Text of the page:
Corsican nationalists protest ahead of Macron's visit
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Thousands of Corsican nationalists marched on Saturday demanding greater freedoms for the French island, three days ahead of a visit by President Emmanuel Macron.
Protest organisers said up to 25,000 people attended the demonstration in the island's capital Ajaccio, but officials gave a far lower estimate of some 6,000.
"This is a mobilisation without precedent in recent years. It's huge," said nationalist leader Gilles Simeoni, who has stopped short of calling for full independence for the island.
"It sends a very strong message by Corsicans. I hope that (the French President) has heard what we have said today."
The march opened with young girls wearing Corsican flag's over their shoulders, as the crowd chanted "long live the independence struggle" and "killer French state".
A sign on the lead car in the protest read "Amnistia", a reference to one of the main demands of the nationalists: amnesty for Corsican prisoners jailed for pro-independence violence.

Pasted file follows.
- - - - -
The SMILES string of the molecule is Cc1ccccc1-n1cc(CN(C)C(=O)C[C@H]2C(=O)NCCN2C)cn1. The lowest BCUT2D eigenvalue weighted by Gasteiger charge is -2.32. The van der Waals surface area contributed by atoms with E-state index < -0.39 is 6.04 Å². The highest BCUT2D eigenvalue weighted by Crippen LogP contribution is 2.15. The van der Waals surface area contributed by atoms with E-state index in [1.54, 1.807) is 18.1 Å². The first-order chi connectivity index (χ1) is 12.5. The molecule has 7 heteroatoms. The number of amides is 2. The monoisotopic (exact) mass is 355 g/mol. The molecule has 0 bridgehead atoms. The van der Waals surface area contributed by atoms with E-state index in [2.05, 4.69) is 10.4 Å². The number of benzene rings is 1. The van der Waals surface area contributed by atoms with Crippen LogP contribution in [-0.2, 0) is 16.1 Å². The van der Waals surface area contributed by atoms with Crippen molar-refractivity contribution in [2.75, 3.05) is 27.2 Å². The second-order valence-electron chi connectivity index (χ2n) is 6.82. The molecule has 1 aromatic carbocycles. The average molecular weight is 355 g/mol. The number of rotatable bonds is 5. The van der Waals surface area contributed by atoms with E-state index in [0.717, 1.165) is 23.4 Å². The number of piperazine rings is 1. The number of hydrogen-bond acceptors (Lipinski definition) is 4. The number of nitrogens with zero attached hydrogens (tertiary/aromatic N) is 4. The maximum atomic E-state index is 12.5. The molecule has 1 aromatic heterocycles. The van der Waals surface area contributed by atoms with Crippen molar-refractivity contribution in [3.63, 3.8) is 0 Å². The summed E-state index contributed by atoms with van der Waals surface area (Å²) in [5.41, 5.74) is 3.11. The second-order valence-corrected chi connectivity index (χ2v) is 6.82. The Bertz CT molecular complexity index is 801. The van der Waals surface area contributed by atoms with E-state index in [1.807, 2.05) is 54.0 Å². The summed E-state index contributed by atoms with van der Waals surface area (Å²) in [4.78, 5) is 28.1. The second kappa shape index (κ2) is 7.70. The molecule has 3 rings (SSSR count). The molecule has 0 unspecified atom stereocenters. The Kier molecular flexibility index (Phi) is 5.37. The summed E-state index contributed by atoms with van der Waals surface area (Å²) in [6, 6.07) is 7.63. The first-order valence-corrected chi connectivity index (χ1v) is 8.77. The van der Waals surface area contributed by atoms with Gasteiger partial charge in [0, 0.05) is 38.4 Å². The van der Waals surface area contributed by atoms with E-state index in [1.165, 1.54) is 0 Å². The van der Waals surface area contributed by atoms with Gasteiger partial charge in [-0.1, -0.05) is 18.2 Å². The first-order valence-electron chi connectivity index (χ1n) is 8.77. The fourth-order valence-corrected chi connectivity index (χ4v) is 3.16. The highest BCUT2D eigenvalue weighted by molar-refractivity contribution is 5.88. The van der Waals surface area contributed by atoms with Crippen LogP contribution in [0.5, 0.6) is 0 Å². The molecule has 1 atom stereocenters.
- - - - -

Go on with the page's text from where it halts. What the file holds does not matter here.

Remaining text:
The nationalists also want the Corsican language to have the same status as French, and for people from other parts of France to be restricted from buying property on the island.
The protest aimed to "convince" Macron to "open a dialogue", Simeoni told AFP ahead of the march.
The nationalists, who have governed the island of 330,000 people for the past two years, achieved their best-ever performance in December's regional election.
The Pe a Corsica (For Corsica) alliance won two-thirds of the seats in a new regional assembly, a result which it argued gave it a strong mandate to demand more autonomy from the centralised French state.
Macron will visit Corsica exactly twenty years since France's top official on the island, Claude Erignac, was shot dead on 6 February 1998 by a pro-independence activist.
He has previously said he is open to dialogue but ruled out making any changes to the constitution, effectively rejecting the nationalists' demand for special status for the territory.
Corsica, famed for having some of the best beaches in Europe and for being the birthplace of Napoleon, was once a hotbed of violent anti-French militancy.
For decades militants waged a violent "national liberation" campaign, but in 2014 they announced a ceasefire.